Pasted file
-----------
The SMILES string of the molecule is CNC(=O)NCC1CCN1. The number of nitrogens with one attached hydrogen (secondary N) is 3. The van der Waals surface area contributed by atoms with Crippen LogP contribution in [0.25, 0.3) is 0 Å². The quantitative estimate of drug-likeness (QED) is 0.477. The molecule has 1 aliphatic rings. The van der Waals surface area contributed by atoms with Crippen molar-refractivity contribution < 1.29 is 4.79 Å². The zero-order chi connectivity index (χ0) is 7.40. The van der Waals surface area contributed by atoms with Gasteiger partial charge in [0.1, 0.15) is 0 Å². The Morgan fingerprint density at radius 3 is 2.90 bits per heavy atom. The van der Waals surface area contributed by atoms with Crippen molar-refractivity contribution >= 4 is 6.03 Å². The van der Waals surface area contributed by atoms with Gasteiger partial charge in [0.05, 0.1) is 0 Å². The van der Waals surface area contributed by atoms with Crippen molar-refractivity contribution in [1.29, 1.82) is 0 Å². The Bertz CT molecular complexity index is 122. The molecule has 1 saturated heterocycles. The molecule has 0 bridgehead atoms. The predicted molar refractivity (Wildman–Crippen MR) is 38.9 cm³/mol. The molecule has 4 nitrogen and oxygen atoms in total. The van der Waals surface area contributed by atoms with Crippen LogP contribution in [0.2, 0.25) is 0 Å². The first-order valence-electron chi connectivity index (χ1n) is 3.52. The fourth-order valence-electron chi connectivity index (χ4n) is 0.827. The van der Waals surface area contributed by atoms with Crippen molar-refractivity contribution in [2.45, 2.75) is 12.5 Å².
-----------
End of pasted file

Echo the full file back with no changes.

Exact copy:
The SMILES string of the molecule is CNC(=O)NCC1CCN1. The number of nitrogens with one attached hydrogen (secondary N) is 3. The van der Waals surface area contributed by atoms with Crippen LogP contribution in [0.25, 0.3) is 0 Å². The quantitative estimate of drug-likeness (QED) is 0.477. The molecule has 1 aliphatic rings. The van der Waals surface area contributed by atoms with Crippen molar-refractivity contribution < 1.29 is 4.79 Å². The zero-order chi connectivity index (χ0) is 7.40. The van der Waals surface area contributed by atoms with Gasteiger partial charge in [0.1, 0.15) is 0 Å². The Morgan fingerprint density at radius 3 is 2.90 bits per heavy atom. The van der Waals surface area contributed by atoms with Crippen molar-refractivity contribution >= 4 is 6.03 Å². The van der Waals surface area contributed by atoms with Gasteiger partial charge in [0.05, 0.1) is 0 Å². The van der Waals surface area contributed by atoms with Crippen molar-refractivity contribution in [1.29, 1.82) is 0 Å². The Bertz CT molecular complexity index is 122. The molecule has 1 saturated heterocycles. The molecule has 0 bridgehead atoms. The predicted molar refractivity (Wildman–Crippen MR) is 38.9 cm³/mol. The molecule has 4 nitrogen and oxygen atoms in total. The van der Waals surface area contributed by atoms with Crippen LogP contribution in [0.2, 0.25) is 0 Å². The first-order valence-electron chi connectivity index (χ1n) is 3.52. The fourth-order valence-electron chi connectivity index (χ4n) is 0.827. The van der Waals surface area contributed by atoms with Crippen molar-refractivity contribution in [2.45, 2.75) is 12.5 Å².